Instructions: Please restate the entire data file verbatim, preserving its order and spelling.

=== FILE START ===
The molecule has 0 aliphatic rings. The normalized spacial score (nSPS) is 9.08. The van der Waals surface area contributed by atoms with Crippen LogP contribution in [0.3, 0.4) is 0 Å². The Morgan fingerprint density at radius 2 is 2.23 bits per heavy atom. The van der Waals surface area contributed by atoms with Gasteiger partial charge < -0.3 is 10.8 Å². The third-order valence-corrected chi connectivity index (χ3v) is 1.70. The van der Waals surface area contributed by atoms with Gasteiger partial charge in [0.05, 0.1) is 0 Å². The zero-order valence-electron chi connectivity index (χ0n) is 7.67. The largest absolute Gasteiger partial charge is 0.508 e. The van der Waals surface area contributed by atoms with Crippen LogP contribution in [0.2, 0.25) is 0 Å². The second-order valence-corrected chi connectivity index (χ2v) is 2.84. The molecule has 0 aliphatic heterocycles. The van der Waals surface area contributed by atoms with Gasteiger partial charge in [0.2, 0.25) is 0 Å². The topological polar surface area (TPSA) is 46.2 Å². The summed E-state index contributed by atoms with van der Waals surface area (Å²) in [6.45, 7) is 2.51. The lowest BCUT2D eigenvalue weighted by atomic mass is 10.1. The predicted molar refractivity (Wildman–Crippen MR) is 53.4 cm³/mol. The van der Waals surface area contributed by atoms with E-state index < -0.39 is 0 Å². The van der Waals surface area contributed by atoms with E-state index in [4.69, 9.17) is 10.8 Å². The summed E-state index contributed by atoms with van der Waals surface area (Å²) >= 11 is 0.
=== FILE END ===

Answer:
The molecule has 0 aliphatic rings. The normalized spacial score (nSPS) is 9.08. The van der Waals surface area contributed by atoms with Crippen LogP contribution in [0.3, 0.4) is 0 Å². The Morgan fingerprint density at radius 2 is 2.23 bits per heavy atom. The van der Waals surface area contributed by atoms with Gasteiger partial charge < -0.3 is 10.8 Å². The third-order valence-corrected chi connectivity index (χ3v) is 1.70. The van der Waals surface area contributed by atoms with Gasteiger partial charge in [0.05, 0.1) is 0 Å². The zero-order valence-electron chi connectivity index (χ0n) is 7.67. The largest absolute Gasteiger partial charge is 0.508 e. The van der Waals surface area contributed by atoms with Crippen LogP contribution in [0.2, 0.25) is 0 Å². The second-order valence-corrected chi connectivity index (χ2v) is 2.84. The molecule has 0 aliphatic heterocycles. The van der Waals surface area contributed by atoms with Gasteiger partial charge in [0.2, 0.25) is 0 Å². The topological polar surface area (TPSA) is 46.2 Å². The summed E-state index contributed by atoms with van der Waals surface area (Å²) in [6.45, 7) is 2.51. The lowest BCUT2D eigenvalue weighted by atomic mass is 10.1. The predicted molar refractivity (Wildman–Crippen MR) is 53.4 cm³/mol. The van der Waals surface area contributed by atoms with E-state index < -0.39 is 0 Å². The van der Waals surface area contributed by atoms with E-state index in [4.69, 9.17) is 10.8 Å². The summed E-state index contributed by atoms with van der Waals surface area (Å²) >= 11 is 0.